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Soldering eyeglass Frames

Discussion in 'Electronic Repair' started by [email protected], Jan 20, 2008.

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  1. Guest

    I can reasonably solder electronics although I get an occasional cold
    solder joint. I have this pair of glasses I didn't wear much which
    cracked near the temple joint. (The temple cracked). The repair shops
    ask too much, compared to what I paid for the glasses. I tried online
    to find temples, to no luck. So I'm considering soldering it. My
    uncle (a retired EE) told me it would never hold. Part of the problem
    is it cracked very near the screw joint. and so would suffer a lot
    more torque than if it was further back. Any tips?

    - = -
    Vasos Panagiotopoulos, Columbia'81+, Reagan, Mozart, Pindus, BioStrategist
    ---{Nothing herein constitutes advice. Everything fully disclaimed.}---
    [Homeland Security means private firearms not lazy obstructive guards]
    [Urb sprawl confounds terror] [Remorse begets zeal] [Windows is for Bimbos]
  2. Yes, buy a new pair of glasses.

    Will it hold? We can't tell you that not knowing what the material is that
    you are soldering. It may be brass, titanium, zinc, or something else. If
    they are junk now, you have nothing to lose so give it a try. Worse case
    scenario is you get a new pair.
  3. msg

    msg Guest

    Consider brazing the joint; you may be able to find a hobbyist
    minitorch that uses tiny propane and oxygen cylinders -- Radio Shack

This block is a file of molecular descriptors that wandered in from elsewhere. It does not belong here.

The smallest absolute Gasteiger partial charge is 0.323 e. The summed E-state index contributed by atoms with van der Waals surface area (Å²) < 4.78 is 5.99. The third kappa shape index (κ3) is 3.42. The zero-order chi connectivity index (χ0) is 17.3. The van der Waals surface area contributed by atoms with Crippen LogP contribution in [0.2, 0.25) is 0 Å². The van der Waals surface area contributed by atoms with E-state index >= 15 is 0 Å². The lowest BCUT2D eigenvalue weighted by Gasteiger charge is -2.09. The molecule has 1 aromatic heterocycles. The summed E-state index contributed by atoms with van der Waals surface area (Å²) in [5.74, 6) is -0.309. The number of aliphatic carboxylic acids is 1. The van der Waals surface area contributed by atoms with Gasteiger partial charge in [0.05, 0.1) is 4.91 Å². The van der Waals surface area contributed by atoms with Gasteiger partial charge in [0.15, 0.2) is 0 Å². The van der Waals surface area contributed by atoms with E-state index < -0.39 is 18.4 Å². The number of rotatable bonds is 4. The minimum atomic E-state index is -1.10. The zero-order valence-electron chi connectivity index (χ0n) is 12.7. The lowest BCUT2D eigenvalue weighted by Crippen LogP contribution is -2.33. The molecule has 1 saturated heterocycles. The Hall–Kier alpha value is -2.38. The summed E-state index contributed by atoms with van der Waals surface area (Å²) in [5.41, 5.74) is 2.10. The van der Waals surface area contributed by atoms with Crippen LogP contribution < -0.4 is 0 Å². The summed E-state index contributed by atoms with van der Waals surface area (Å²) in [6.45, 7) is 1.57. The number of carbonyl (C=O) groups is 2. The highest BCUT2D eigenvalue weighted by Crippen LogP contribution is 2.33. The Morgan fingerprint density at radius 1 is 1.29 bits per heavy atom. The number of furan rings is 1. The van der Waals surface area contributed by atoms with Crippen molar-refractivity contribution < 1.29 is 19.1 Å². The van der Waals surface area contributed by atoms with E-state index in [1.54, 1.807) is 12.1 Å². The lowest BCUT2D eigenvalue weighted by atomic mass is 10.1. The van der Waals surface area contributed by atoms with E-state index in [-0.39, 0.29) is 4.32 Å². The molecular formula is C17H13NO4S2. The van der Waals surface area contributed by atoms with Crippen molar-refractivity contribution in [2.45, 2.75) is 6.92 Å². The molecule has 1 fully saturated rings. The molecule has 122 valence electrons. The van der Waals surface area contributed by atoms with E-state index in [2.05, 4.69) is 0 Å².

used to sell these in the States.

    FWIW, I have also made repairs on tiny objects using very low
    currents with a wire-feed welder; build up the repair and grind
    to final shape.

  4. Logan Shaw

    Logan Shaw Guest

    I tend to be skeptical that solder joints hold well. They're meant
    to provide an electrical connection, not to be a structural component.
    But then I also pretty well suck at soldering.

    Since the glasses are fairly useless as is, why not try soldering
    them and find out empirically how well it works?

    - Logan

  5. You could try a little JB Weld. It might look awful, but it might also work.
  6. John Beckman

    John Beckman Guest

    Lead and Tin will not work. I learned how to repair eyeglass frames from my
    Dad working in his office. He was an "old school" Optometrist. Back in the
    day when Jewelry stores had Optometrists. His office was one of the few
    places that repaired broken frames. It requires gold solder and an acetylene
    jewelers torch. Quick and easy if you have the tools. It will discolor the
    finish some. If you attempt any other method, it will not work for long and
    they will be rendered un-repairable. See if you can find a good Jewelers.

  7. Any tips?

    Cannibalize dollar store readers for a replacement temple piece.

    You can braze with propane or MAPP and air.

    A soldered butt joint won't typically hold, but it may work if you
    splint with a bit of steel or stainless wire there (any old guitar strings
    around?). You can gammon with fine Nichrome wire sold for ignitors on